It is essential for designers to recognize that although many objects in their virtual worlds have wildly different characteristics from many others, fundamentally they're the same. They can be arranged into conceptually useful groups—player characters, mobiles, containers, rooms, portable objects, fixed features, and so on—but it's a big mistake to treat these as unrelated, partitioned sets. You'll get much better coherence (and a much better understanding of your own world) if you consider them to be specializations of a general abstract object rather than the roots of their own abstract hierarchy.

For example, suppose you decide that your player characters should have a “health” attribute. It would be an obvious step to use this same property to record the health of mobiles. You might also want to give ordinary objects a “wear” rating to track how close they are to falling to pieces. It should then occur to you that “wear” is measuring the same kind of thing as “health,” therefore you should use “health” rather than “wear”.[81]

[81] Just be sure that people don't get their wounds healed at a blacksmith's or get their swords resharpened by a healer.

This may seem rather obvious, but all too often it's not[82]. In the early days, all MUD designers were also programmers, and it wasn't until they picked up on object-oriented programming language ideas that some of them were prepared to accept that hey, maybe rooms and player characters are just objects after all? This is somewhat ironic because it turns out that the objects of virtual worlds don't correspond well to the objects of an object-oriented programming language like C++. To explain why, I'll have to digress for a while (but I'll try to keep it short).

[82] There are still plenty of virtual worlds that consider dropping an object on the floor to be a completely different action to putting an object into a backpack.

In an object-oriented programming language, there is a hierarchy of object classes. Individual objects are instances of a class. Thus, you might say that doubloons are a kind of coin, coins are a kind of treasure, treasure is a kind of portable object, and portable objects are a kind of (root) object. Although I've used the word “object” here, in programming terms these would be classes. Doubloon33 might be an instance of the class “doubloon,” which would make it an object. The power of object-oriented programming lies in its removal of repetitions: I don't have to define “get doubloon1,” “get doubloon2,” and so forth, I only need to define “get doubloon.”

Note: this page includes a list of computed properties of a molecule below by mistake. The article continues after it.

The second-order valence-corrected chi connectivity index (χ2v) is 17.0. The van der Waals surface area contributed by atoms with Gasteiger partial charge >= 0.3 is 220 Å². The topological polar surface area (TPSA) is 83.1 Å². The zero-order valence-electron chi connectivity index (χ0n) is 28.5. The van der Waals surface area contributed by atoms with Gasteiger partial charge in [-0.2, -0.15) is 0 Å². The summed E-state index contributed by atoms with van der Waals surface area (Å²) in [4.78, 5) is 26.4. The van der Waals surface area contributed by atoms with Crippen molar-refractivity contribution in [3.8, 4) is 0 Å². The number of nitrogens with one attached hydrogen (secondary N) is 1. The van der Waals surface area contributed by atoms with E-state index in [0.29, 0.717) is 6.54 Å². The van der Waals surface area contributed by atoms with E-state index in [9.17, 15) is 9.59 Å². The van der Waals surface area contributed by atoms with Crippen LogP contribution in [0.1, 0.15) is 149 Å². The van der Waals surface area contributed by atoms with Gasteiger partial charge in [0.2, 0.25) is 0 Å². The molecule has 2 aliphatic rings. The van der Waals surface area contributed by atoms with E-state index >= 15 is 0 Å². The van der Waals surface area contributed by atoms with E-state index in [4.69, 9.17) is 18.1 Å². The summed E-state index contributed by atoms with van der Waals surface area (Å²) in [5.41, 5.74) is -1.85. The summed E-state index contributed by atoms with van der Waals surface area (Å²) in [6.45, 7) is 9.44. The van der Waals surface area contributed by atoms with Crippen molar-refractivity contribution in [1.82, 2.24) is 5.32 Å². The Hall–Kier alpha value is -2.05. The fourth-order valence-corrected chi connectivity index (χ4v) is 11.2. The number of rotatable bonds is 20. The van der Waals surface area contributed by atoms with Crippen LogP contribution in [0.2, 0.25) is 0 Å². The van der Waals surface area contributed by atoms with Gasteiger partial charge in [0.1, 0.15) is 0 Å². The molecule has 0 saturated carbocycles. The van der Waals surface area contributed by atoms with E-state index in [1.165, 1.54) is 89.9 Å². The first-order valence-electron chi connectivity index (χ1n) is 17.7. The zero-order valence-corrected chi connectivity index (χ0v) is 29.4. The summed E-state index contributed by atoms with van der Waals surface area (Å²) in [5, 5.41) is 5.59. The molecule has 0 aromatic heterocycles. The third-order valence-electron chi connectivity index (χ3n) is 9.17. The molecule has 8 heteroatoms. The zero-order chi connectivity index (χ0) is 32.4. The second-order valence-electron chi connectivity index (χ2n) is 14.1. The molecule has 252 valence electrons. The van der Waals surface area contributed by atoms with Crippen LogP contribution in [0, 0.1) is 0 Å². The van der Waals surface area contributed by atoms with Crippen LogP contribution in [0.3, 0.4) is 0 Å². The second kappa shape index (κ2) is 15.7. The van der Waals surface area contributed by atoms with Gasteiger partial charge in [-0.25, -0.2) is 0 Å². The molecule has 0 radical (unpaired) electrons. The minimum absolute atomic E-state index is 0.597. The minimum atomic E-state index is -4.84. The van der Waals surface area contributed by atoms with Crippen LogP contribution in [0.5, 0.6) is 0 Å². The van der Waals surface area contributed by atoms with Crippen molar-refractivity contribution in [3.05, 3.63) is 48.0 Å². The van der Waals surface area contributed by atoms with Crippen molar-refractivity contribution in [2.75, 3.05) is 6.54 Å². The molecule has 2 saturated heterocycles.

If objects can be instances of more than one class, or classes can be subclasses of more than one superclass, you have a multiple-inheritance system. Otherwise, it's a single-inheritance system. For virtual world design, a multiple-inheritance system is highly convenient. If a room contains a doubloon, a penny, and a Ming vase, then when I issue the command “get coin” I want to pick up the doubloon and the penny; if I try “get antique” then I want the doubloon and the vase. The doubloon is both a coin and an antique, but not all coins are antiques and not all antiques are coins. It's a common situation: Not all mammals are carnivores and not all carnivores are mammals; not all pop stars are men and not all men are pop stars. Is the queen of diamonds primarily a diamond or primarily a queen?

Unfortunately, programmers are likely to want to use C++ or some derivative (for example, Java) that only uses single inheritance. They'll see that there are “objects” in the virtual word, they'll tie these to the “objects” in their object-oriented system, and then 95% of the way through coding they'll hit difficulties. It's possible to fake multiple inheritance in a single-inheritance system, just as it's possible to fake single inheritance in a flat system. It's a lot of work and it involves a lot of repetition; it's still doable, though.

What isn't so doable is inheritance of commands. Object-oriented programming involves the association of items of code (called methods) to object classes. These are not themselves objects; they don't exist in an inheritance tree. In other words, I can't say that the method “punch” is a subclass of the method “hit.” If I want 30 different ways to hit something, I have to implement them separately. If I want the effects to differ depending on whether the objects I hit are soft or hard, I have to repeat for each. For large or complex worlds, this can rapidly get insanely tedious both to implement and to maintain. Object-oriented programming is about removing mindless repetition, not about enforcing it.